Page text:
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    I don't agree with this answer. If Krum didn't catch it the other seeker might not have either, might have lost track of it. So, Krum chose a definite loss vs a (perhaps slim) chance of victory. What sort of player does that? Ending the game "on his terms" helps nobody. – Nauraushaun Oct 1 '17 at 8:38
  • The Irish seeker crashed, right? I don't think he would have catched the snitch. All Krum had to do was to keep pressure and follow the Irish seeker, without actually catching the snitch. – Eric Duminil Sep 15 '18 at 7:58
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To quote the book;

"What did he catch the Snitch for?" Ron bellowed, even as he jumped up and down, applauding withhis hands over his head. "He ended it when Ireland were a hundred and sixty points ahead, the idiot!""He knew they were never going to catch up!" Harry shouted back over all the noise, also applauding loudly. "The Irish Chasers were too good... He wanted to end it on his terms, that's all..."

Basically there was little to no chance for his team to catch up, and he wanted the game to end with the Irish team ahead by as few points as possible.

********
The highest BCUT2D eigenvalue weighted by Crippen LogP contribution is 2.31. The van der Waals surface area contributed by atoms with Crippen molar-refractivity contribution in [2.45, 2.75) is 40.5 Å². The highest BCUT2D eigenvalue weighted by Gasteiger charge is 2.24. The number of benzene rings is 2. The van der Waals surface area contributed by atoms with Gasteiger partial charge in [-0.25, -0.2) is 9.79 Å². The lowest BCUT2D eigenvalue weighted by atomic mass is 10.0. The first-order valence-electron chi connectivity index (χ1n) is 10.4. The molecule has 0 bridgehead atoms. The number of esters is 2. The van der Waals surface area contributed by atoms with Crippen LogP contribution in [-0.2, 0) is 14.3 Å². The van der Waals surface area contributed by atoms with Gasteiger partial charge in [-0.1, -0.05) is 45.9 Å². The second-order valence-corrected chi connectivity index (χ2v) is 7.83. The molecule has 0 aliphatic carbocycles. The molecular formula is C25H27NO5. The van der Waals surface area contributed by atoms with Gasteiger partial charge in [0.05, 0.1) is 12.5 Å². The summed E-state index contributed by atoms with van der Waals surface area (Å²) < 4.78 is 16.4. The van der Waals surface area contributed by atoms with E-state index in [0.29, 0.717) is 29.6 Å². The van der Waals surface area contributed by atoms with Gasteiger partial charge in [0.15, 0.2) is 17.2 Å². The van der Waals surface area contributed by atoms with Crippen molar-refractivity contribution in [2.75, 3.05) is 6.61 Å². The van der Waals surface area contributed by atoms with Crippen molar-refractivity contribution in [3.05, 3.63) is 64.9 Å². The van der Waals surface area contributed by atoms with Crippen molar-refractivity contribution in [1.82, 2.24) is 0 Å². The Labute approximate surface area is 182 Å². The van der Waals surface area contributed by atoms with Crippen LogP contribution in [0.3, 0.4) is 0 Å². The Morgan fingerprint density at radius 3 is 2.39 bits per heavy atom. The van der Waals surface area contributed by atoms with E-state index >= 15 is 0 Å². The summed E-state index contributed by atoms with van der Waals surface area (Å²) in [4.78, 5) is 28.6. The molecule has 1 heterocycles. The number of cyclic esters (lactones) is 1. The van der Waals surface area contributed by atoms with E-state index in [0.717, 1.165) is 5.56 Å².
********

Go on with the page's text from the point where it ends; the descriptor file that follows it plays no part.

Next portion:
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    @Abigail You can't get 11 points in Quidditch, so they'd have to score two goals without Ireland scoring any more. Considering they'd scored a whole one goal in the match, to Ireland's sixteen, that didn't seem likely to happen. – Anthony Grist Sep 30 '17 at 0:19
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    That assumes Krum doesn't have a good feel for the game. If Krum is a professional quidditch player, he very well might have been able to tell that their keeper as losing it, or that their chasers were getting tired, and that things were only going to get worse. – Daniel B Sep 30 '17 at 20:20
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Ron asked the same question as you (quote in James Douglas's answer). Harry answered that he knew that his team would never catch up, so he just shortened the game by catching the Snitch and saved his team a hard and discouraging long game.